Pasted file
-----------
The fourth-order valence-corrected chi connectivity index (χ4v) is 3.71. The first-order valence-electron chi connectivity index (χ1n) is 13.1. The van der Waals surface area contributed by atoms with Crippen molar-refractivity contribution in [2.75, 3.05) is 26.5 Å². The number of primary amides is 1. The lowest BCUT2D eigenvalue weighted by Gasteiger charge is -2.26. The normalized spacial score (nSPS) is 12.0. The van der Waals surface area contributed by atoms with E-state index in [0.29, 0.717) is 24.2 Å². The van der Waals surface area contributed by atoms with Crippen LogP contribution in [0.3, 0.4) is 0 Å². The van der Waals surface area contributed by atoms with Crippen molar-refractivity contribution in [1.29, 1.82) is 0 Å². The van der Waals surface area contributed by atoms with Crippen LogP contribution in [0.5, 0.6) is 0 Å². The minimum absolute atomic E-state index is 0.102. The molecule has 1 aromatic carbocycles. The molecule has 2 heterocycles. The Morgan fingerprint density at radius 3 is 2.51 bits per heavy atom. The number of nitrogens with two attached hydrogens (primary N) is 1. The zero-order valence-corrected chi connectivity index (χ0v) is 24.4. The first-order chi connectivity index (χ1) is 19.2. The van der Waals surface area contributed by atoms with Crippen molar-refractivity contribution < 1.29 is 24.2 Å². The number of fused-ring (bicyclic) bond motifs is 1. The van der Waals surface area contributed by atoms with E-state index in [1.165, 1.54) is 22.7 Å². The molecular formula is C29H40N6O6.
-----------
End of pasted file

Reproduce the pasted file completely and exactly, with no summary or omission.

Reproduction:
The fourth-order valence-corrected chi connectivity index (χ4v) is 3.71. The first-order valence-electron chi connectivity index (χ1n) is 13.1. The van der Waals surface area contributed by atoms with Crippen molar-refractivity contribution in [2.75, 3.05) is 26.5 Å². The number of primary amides is 1. The lowest BCUT2D eigenvalue weighted by Gasteiger charge is -2.26. The normalized spacial score (nSPS) is 12.0. The van der Waals surface area contributed by atoms with E-state index in [0.29, 0.717) is 24.2 Å². The van der Waals surface area contributed by atoms with Crippen LogP contribution in [0.3, 0.4) is 0 Å². The van der Waals surface area contributed by atoms with Crippen molar-refractivity contribution in [1.29, 1.82) is 0 Å². The van der Waals surface area contributed by atoms with Crippen LogP contribution in [0.5, 0.6) is 0 Å². The minimum absolute atomic E-state index is 0.102. The molecule has 1 aromatic carbocycles. The molecule has 2 heterocycles. The Morgan fingerprint density at radius 3 is 2.51 bits per heavy atom. The number of nitrogens with two attached hydrogens (primary N) is 1. The zero-order valence-corrected chi connectivity index (χ0v) is 24.4. The first-order chi connectivity index (χ1) is 19.2. The van der Waals surface area contributed by atoms with Crippen molar-refractivity contribution < 1.29 is 24.2 Å². The number of fused-ring (bicyclic) bond motifs is 1. The van der Waals surface area contributed by atoms with E-state index in [1.165, 1.54) is 22.7 Å². The molecular formula is C29H40N6O6.